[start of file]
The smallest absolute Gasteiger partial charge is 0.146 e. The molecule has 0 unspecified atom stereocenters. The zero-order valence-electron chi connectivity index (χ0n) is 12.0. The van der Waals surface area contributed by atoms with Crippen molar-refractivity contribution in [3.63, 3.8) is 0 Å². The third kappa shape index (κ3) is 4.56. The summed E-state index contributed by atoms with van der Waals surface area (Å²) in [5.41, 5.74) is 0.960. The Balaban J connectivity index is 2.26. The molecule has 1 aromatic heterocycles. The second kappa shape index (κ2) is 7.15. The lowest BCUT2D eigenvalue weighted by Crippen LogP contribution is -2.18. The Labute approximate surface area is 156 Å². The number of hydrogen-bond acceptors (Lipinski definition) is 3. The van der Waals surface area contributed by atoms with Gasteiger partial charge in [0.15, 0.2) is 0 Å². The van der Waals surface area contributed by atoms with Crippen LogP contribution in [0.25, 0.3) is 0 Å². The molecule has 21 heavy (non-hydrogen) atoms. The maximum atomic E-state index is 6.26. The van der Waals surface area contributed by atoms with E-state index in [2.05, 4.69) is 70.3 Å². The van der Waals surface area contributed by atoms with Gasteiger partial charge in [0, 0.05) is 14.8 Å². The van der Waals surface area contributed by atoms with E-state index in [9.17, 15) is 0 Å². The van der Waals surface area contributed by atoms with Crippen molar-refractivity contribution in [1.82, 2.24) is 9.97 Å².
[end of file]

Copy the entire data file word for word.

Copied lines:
The smallest absolute Gasteiger partial charge is 0.146 e. The molecule has 0 unspecified atom stereocenters. The zero-order valence-electron chi connectivity index (χ0n) is 12.0. The van der Waals surface area contributed by atoms with Crippen molar-refractivity contribution in [3.63, 3.8) is 0 Å². The third kappa shape index (κ3) is 4.56. The summed E-state index contributed by atoms with van der Waals surface area (Å²) in [5.41, 5.74) is 0.960. The Balaban J connectivity index is 2.26. The molecule has 1 aromatic heterocycles. The second kappa shape index (κ2) is 7.15. The lowest BCUT2D eigenvalue weighted by Crippen LogP contribution is -2.18. The Labute approximate surface area is 156 Å². The number of hydrogen-bond acceptors (Lipinski definition) is 3. The van der Waals surface area contributed by atoms with Gasteiger partial charge in [0.15, 0.2) is 0 Å². The van der Waals surface area contributed by atoms with Crippen LogP contribution in [0.25, 0.3) is 0 Å². The molecule has 21 heavy (non-hydrogen) atoms. The maximum atomic E-state index is 6.26. The van der Waals surface area contributed by atoms with E-state index in [2.05, 4.69) is 70.3 Å². The van der Waals surface area contributed by atoms with Gasteiger partial charge in [0, 0.05) is 14.8 Å². The van der Waals surface area contributed by atoms with E-state index in [9.17, 15) is 0 Å². The van der Waals surface area contributed by atoms with Crippen molar-refractivity contribution in [1.82, 2.24) is 9.97 Å².